Changing the union contracts under which the police operate is key to a better force. Ending the drug war, eliminating qualified immunity, and instituting rigorous training will do much to resolve the crisis between the police and the policed. But these tactics will ultimately be unsuccessful unless profound changes are made in police labor contracts, which are often lopsidedly pro-police. This is manifest in police abuse of the citizenry. As nights of violence drag on in the wake of the death of George Floyd at the hands of Minneapolis police, this topic assumes great importance.
Reinstated With Back Pay
Broward County Sheriff Gregory Tony said he fired Sgt. Brian Miller for “neglect of duty” in the Valentine’s Day massacre at Marjory Stoneman Douglas High School in Parkland, FL, in 2018. Miller lost his job after it was discovered that he hid outside in his car as the gunman opened fire on students and staff. In May 2020, however, the headlines read: “Fired Parkland deputy to be reinstated with back pay.” How could this be? The union contract. According to the Miami Herald:
“An arbitration ruling found ‘BSO [Broward Sheriff Office] violated Sgt. Brian Miller’s constitutional due process rights and improperly terminated him,’ the union said.”
Pick your favorite search engine, type and click “police forced to rehire,” and marvel at the staggering number of cases reported. I chose Brian Miller, a coward at the Parkland massacre, because there are no racial overtones involved. Everyone knows that when you’re a cop who has a badge, a gun, and an annual salary of $138,410.25, your job is to stop the bad guy from murdering the students at the school you are assigned to protect. And the arbitrator who decided Miller’s case likely agrees with that assessment, too.
Unionization = More Killings!
The arbitrator didn’t rule that Miller was a good cop or that his firing was unjustified, just that his due process rights were violated. After that ruling, the labor contract the county agreed to meant the reinstatement was non-negotiable. There’s early social science to suggest the more unionized a police department is, the greater the likelihood one of its members will kill an unarmed person. That’s a staggering conclusion put forth by economic historian and college professor Rob Gillezeau, who has tweeted many points covered in his data analysis. He said that after the initiation of unions at a department:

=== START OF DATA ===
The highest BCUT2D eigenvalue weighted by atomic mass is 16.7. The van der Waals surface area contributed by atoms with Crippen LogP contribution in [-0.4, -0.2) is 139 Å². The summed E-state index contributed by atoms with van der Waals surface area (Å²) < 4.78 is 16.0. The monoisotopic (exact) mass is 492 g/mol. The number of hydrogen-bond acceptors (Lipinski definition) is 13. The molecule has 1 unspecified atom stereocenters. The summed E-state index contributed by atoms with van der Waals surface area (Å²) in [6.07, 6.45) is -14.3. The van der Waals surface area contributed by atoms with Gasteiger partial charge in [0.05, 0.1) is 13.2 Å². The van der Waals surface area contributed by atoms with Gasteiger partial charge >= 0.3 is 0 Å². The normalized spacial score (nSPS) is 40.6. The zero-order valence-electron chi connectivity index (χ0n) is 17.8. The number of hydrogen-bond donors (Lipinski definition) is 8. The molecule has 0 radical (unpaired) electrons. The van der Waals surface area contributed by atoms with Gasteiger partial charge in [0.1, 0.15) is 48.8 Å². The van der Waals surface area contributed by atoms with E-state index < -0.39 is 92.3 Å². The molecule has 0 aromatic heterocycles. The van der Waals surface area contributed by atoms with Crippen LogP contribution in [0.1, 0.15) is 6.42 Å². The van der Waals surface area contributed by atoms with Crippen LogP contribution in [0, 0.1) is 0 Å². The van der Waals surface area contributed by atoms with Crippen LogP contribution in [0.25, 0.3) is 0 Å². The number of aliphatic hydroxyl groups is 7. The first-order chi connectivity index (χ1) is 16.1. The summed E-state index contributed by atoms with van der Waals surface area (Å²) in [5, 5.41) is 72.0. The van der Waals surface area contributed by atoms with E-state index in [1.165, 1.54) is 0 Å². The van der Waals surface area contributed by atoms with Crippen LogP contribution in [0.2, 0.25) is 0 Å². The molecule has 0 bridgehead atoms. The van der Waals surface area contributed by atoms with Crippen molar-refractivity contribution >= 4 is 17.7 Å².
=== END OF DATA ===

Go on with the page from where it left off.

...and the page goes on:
“We find a substantial increase in police killings of civilians over the medium to long run (likely after unions are established) with an additional 0.026 to 0.029 civilians killed in a county each year of whom the overwhelming majority are non-white.”
So the answer to the police problem is a political one: When sufficient pressure is applied to those who sign the contracts, we will see change. One data point I haven’t seen Gillezeau tweet about yet is the political makeup of the jurisdictions he studied. If our preconceived notions about party competition for leadership are correct, we should expect to see the worst records correlate with the least competitive political races. Minneapolis hasn’t had a Republican mayor for 45 years. The last one for Philly was 1948.
Police union contracts should be easily accessible to the public and a topic discussed by candidates and voters. The site checkthepolice.org posts many contracts and categorizes issues with them. Among the problems are disqualifying complaints, limiting oversight and discipline, erasing misconduct records, and requiring the city to pay for misconduct. Given the awesome powers police have in our society, it’s scandalous that these contracts are not scrutinized. One positive result from George Floyd’s death could be a move away from the one-sided “bargain” the people are required to make with public-sector police unions.
Read more from Scott D. Cosenza.